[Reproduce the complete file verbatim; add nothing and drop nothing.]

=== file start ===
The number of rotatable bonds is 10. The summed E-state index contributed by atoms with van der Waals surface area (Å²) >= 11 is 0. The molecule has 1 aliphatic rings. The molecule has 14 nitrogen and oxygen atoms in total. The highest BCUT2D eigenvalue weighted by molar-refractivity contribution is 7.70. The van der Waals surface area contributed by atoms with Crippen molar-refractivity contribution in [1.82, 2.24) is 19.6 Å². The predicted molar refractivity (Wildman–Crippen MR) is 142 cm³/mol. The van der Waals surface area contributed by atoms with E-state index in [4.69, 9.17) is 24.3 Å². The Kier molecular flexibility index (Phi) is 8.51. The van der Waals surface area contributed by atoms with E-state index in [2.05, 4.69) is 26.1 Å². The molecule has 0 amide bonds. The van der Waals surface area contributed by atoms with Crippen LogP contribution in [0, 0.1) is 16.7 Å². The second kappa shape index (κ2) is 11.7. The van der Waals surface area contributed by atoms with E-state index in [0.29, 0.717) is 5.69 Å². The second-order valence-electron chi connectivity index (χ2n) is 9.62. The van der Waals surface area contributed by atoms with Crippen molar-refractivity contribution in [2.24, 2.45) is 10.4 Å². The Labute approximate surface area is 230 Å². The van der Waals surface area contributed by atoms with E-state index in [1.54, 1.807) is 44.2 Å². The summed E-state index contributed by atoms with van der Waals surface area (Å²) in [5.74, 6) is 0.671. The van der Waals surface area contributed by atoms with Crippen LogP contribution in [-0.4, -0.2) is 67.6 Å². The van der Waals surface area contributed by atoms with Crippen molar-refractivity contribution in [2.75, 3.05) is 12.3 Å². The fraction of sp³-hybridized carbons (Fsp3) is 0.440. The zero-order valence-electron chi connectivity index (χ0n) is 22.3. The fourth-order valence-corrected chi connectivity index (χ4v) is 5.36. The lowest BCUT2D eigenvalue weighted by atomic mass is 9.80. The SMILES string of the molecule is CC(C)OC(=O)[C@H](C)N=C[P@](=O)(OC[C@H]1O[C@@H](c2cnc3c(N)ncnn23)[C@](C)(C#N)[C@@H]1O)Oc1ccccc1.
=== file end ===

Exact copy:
The number of rotatable bonds is 10. The summed E-state index contributed by atoms with van der Waals surface area (Å²) >= 11 is 0. The molecule has 1 aliphatic rings. The molecule has 14 nitrogen and oxygen atoms in total. The highest BCUT2D eigenvalue weighted by molar-refractivity contribution is 7.70. The van der Waals surface area contributed by atoms with Crippen molar-refractivity contribution in [1.82, 2.24) is 19.6 Å². The predicted molar refractivity (Wildman–Crippen MR) is 142 cm³/mol. The van der Waals surface area contributed by atoms with E-state index in [4.69, 9.17) is 24.3 Å². The Kier molecular flexibility index (Phi) is 8.51. The van der Waals surface area contributed by atoms with E-state index in [2.05, 4.69) is 26.1 Å². The molecule has 0 amide bonds. The van der Waals surface area contributed by atoms with Crippen LogP contribution in [0, 0.1) is 16.7 Å². The second kappa shape index (κ2) is 11.7. The van der Waals surface area contributed by atoms with E-state index in [0.29, 0.717) is 5.69 Å². The second-order valence-electron chi connectivity index (χ2n) is 9.62. The van der Waals surface area contributed by atoms with Crippen molar-refractivity contribution in [2.24, 2.45) is 10.4 Å². The Labute approximate surface area is 230 Å². The van der Waals surface area contributed by atoms with E-state index in [1.54, 1.807) is 44.2 Å². The summed E-state index contributed by atoms with van der Waals surface area (Å²) in [5.74, 6) is 0.671. The van der Waals surface area contributed by atoms with Crippen LogP contribution in [-0.4, -0.2) is 67.6 Å². The van der Waals surface area contributed by atoms with Crippen molar-refractivity contribution in [2.75, 3.05) is 12.3 Å². The fraction of sp³-hybridized carbons (Fsp3) is 0.440. The zero-order valence-electron chi connectivity index (χ0n) is 22.3. The fourth-order valence-corrected chi connectivity index (χ4v) is 5.36. The lowest BCUT2D eigenvalue weighted by atomic mass is 9.80. The SMILES string of the molecule is CC(C)OC(=O)[C@H](C)N=C[P@](=O)(OC[C@H]1O[C@@H](c2cnc3c(N)ncnn23)[C@](C)(C#N)[C@@H]1O)Oc1ccccc1.